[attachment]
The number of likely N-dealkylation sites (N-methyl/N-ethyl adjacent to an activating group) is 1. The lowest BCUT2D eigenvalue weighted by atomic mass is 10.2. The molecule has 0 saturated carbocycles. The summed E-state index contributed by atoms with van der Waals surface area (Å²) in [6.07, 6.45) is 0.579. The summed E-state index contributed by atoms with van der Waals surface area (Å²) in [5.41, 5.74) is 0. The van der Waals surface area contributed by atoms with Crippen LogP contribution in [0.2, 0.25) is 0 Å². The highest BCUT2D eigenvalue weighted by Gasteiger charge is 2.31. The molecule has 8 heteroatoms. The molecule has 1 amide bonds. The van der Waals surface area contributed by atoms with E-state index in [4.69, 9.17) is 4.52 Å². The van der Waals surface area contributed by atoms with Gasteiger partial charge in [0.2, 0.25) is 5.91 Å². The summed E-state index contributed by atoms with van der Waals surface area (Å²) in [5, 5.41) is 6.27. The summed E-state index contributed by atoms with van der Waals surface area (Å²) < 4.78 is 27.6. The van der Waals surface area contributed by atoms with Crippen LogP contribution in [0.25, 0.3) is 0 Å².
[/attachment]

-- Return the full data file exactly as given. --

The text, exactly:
The number of likely N-dealkylation sites (N-methyl/N-ethyl adjacent to an activating group) is 1. The lowest BCUT2D eigenvalue weighted by atomic mass is 10.2. The molecule has 0 saturated carbocycles. The summed E-state index contributed by atoms with van der Waals surface area (Å²) in [6.07, 6.45) is 0.579. The summed E-state index contributed by atoms with van der Waals surface area (Å²) in [5.41, 5.74) is 0. The van der Waals surface area contributed by atoms with Crippen LogP contribution in [0.2, 0.25) is 0 Å². The highest BCUT2D eigenvalue weighted by Gasteiger charge is 2.31. The molecule has 8 heteroatoms. The molecule has 1 amide bonds. The van der Waals surface area contributed by atoms with E-state index in [4.69, 9.17) is 4.52 Å². The van der Waals surface area contributed by atoms with Gasteiger partial charge in [0.2, 0.25) is 5.91 Å². The summed E-state index contributed by atoms with van der Waals surface area (Å²) in [5, 5.41) is 6.27. The summed E-state index contributed by atoms with van der Waals surface area (Å²) < 4.78 is 27.6. The van der Waals surface area contributed by atoms with Crippen LogP contribution in [0.25, 0.3) is 0 Å².